Boy who developed ‘rare sleep disorder’ after swine flu jab settles court action for €1.2m

His counsel said the boy developed narcolepsy and loss of muscle control

The boy, through his mother, sued the Minister for Health, the HSE, and Glaxosmithkline Biologicals SA (GSK), the producer of Pandemrix

The boy, through his mother, sued the Minister for Health, the HSE, and Glaxosmithkline Biologicals SA (GSK), the producer of Pandemrix

 

A boy who claimed he developed a rare sleep disorder after receiving a swine flu jab has settled his High Court action for €1.2 million.

The court ordered that the boy, now aged 16, cannot be identified.

He was aged four when he received the Pandemrix vaccine in November 2009.

His counsel Jonathan Kilfeather SC said the boy developed narcolepsy along with cataplexy, which involves loss of muscle control, and will require medication for the rest of his life.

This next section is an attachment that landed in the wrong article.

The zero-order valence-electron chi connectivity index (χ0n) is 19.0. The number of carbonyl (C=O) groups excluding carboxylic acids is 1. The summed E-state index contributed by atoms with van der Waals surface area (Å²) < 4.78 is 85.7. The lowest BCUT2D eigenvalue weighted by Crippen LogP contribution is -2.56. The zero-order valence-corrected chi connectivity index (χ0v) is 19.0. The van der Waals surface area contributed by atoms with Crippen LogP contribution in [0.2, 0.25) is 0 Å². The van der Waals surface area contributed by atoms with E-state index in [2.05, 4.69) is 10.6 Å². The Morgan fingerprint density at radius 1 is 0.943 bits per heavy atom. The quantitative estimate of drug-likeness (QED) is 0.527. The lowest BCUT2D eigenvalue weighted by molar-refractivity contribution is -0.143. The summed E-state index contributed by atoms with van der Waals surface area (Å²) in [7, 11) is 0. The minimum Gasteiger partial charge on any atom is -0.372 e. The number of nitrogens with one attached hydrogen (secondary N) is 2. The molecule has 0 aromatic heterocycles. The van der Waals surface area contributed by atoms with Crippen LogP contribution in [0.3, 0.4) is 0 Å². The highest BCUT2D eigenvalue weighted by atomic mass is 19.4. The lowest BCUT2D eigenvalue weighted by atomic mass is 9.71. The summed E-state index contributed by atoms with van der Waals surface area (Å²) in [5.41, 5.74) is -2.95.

The boy suffers extreme fatigue and anxiety at elevated levels and it is not likely he will ever be able to have a full time job, counsel said.

The latest settlement follows on the case of another 16 year old boy who settled his action in November last year.

That ground breaking settlement paved the way for the resolution of 80 cases over the Pandemrix vaccine. It was agreed under that settlement that 50 per cent of the settlement figure would be paid out.

On Tuesday, Mr Kilfeather told the court, in the latest case, the €1.2 million settlement represented 50 per cent of the full value of the case. The court previously heard there are extensive benefits in the settlement which include educational supports, accommodation costs in relation to third-level education, a “gold” medical card as well as childcare costs.

The boy, through his mother, sued the Minister for Health, the HSE, and Glaxosmithkline Biologicals SA (GSK), the producer of Pandemrix. GSK was previously given an indemnity by the State concerning any adverse reactions to the vaccine.

The court heard the boy’s parents were satisfied with the settlement. His father told the court narcolepsy is very misunderstood and that a normal life is practically impossible with it.

Mr Justice Paul Coffey, approving the settlement, noted it was at the higher end of the scale.